History and Politics
- Act of Union (1800), the formation of the United Kingdom of Great Britain and Ireland
- Acts of Union 1707, the formation of Great Britain
- Dynastic union
- European Union
- Personal union
- Political union
- Soviet Union
- The Union, a term sometimes used to refer to the United States
- The Brazilian federal government (Portuguese: União)
- Union councils of Pakistan
- Union of India
- Union of South Africa, the predecessor to the present-day Republic of South Africa
- Union State, the entity combining the Russian Federation and the Republic of Belarus
Read more about this topic: Union
Other articles related to "history and politics, history":
... The University's College of Humanities offers a range of degrees in History, while the College of International and Social Sciences offers degrees in ...
... that gambling in some form or another has been seen in almost every society in history ... to Napoleon's France and Elizabethan England, much of history is filled with stories of entertainment based on games of chance ... In American history, early gambling establishments were known as saloons ...
... The history of computing is longer than the history of computing hardware and modern computing technology and includes the history of methods intended for pen and paper or for chalk and slate, with or without the ...
... The breakup of Al-Andalus into the competing taifa kingdoms helped the long embattled Iberian Christian kingdoms gain the initiative ... The capture of the strategically central city of Toledo in 1085 marked a significant shift in the balance of power in favour of the Christian kingdoms ...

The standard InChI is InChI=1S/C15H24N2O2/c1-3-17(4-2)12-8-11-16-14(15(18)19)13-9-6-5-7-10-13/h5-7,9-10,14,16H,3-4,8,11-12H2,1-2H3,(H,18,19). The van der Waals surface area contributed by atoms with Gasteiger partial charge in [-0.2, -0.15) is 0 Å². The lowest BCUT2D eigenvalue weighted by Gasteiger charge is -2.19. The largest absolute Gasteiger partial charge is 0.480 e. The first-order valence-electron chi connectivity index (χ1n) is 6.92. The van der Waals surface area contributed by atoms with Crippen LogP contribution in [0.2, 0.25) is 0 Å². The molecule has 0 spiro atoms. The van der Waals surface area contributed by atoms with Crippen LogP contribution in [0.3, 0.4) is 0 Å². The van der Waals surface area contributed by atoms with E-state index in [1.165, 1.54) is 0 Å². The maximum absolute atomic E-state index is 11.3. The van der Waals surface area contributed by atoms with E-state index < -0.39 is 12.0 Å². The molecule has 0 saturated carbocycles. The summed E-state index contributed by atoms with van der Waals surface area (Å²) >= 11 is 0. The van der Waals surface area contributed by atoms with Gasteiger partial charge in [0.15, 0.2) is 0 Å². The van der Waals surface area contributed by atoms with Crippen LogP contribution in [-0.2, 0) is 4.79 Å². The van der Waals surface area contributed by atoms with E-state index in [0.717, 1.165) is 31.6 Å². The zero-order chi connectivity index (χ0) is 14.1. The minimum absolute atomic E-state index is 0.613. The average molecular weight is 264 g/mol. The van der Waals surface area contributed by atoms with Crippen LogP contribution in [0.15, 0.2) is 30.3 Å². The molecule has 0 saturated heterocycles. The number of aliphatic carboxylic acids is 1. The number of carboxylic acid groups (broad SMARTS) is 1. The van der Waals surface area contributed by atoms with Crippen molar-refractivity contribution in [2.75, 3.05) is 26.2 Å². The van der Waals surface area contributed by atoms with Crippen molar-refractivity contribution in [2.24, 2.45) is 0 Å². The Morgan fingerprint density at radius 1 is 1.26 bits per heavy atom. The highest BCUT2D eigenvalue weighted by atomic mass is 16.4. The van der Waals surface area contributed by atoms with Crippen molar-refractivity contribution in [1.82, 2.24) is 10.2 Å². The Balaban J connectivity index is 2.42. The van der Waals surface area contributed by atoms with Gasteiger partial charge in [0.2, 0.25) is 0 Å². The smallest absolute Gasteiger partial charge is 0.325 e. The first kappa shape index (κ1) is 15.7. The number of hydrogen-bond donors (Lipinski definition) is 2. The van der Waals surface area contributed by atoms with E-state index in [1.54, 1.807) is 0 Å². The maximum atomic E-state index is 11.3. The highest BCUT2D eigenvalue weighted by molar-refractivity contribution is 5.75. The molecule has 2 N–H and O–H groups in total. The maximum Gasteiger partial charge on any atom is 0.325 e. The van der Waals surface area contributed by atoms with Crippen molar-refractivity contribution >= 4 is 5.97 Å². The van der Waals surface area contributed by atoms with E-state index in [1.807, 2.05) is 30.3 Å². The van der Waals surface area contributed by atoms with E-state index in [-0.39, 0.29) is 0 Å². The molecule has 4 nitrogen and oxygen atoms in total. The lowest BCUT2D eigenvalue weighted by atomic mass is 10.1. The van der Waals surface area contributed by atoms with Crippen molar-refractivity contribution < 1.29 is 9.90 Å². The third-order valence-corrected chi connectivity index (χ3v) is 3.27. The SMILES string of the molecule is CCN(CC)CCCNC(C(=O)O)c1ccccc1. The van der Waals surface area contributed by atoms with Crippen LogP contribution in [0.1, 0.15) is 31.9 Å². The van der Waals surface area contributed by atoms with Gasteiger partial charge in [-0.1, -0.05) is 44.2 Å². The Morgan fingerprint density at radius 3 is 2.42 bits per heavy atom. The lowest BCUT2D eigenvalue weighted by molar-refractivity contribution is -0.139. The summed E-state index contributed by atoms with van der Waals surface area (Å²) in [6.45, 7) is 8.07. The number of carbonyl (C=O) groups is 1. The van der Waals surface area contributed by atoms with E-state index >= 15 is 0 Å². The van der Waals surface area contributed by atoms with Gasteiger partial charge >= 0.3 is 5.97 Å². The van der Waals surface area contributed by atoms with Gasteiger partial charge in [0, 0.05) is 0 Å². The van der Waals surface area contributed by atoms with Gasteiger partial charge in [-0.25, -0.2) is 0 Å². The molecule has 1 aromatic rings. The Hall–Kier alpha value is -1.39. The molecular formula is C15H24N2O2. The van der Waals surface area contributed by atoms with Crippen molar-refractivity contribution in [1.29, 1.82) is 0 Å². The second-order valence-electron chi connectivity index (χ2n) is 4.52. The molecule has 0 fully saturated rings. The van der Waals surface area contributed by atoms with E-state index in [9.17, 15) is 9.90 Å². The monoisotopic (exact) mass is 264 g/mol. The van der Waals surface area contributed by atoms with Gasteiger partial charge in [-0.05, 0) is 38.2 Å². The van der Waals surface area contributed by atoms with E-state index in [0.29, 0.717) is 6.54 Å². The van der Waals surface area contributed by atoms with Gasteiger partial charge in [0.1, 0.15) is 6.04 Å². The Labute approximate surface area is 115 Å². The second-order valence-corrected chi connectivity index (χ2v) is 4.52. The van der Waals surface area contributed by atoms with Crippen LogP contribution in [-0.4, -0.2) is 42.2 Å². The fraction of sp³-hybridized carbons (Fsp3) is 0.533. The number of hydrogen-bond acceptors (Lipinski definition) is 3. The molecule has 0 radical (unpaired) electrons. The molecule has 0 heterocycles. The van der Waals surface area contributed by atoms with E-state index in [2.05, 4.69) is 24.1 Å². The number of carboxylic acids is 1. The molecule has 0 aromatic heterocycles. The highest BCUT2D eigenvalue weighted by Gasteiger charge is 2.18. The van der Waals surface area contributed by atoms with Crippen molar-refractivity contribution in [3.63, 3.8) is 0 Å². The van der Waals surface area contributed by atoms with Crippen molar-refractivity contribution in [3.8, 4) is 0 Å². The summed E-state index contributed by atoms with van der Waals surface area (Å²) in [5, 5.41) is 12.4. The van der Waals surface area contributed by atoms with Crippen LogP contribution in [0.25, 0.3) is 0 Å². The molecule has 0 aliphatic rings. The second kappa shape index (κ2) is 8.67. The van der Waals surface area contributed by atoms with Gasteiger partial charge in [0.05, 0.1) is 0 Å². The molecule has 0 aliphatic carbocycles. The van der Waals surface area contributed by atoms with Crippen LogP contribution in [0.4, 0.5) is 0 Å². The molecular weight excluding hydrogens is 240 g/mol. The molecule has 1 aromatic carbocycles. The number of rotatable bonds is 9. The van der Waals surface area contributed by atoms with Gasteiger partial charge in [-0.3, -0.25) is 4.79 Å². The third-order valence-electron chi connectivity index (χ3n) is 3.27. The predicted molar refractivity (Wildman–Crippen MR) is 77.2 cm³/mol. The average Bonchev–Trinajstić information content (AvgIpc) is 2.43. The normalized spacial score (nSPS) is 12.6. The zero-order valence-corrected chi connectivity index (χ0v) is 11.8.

... In 1994 the Channel Tunnel opened between Great Britain and France ... Technical challenges of constructing a tunnel were overcome ...
Famous quotes containing the words history and, politics and/or history:
“The basic idea which runs right through modern history and modern liberalism is that the public has got to be marginalized. The general public are viewed as no more than ignorant and meddlesome outsiders, a bewildered herd.”
—Noam Chomsky (b. 1928)
“The average educated man in America has about as much knowledge of what a political idea is as he has of the principles of counterpoint. Each is a thing used in politics or music which those fellows who practise politics or music manipulate somehow. Show him one and he will deny that it is politics at all. It must be corrupt or he will not recognize it. He has only seen dried figs. He has only thought dried thoughts. A live thought or a real idea is against the rules of his mind.”
—John Jay Chapman (18621933)
“Let us not underrate the value of a fact; it will one day flower in a truth. It is astonishing how few facts of importance are added in a century to the natural history of any animal. The natural history of man himself is still being gradually written.”
—Henry David Thoreau (18171862)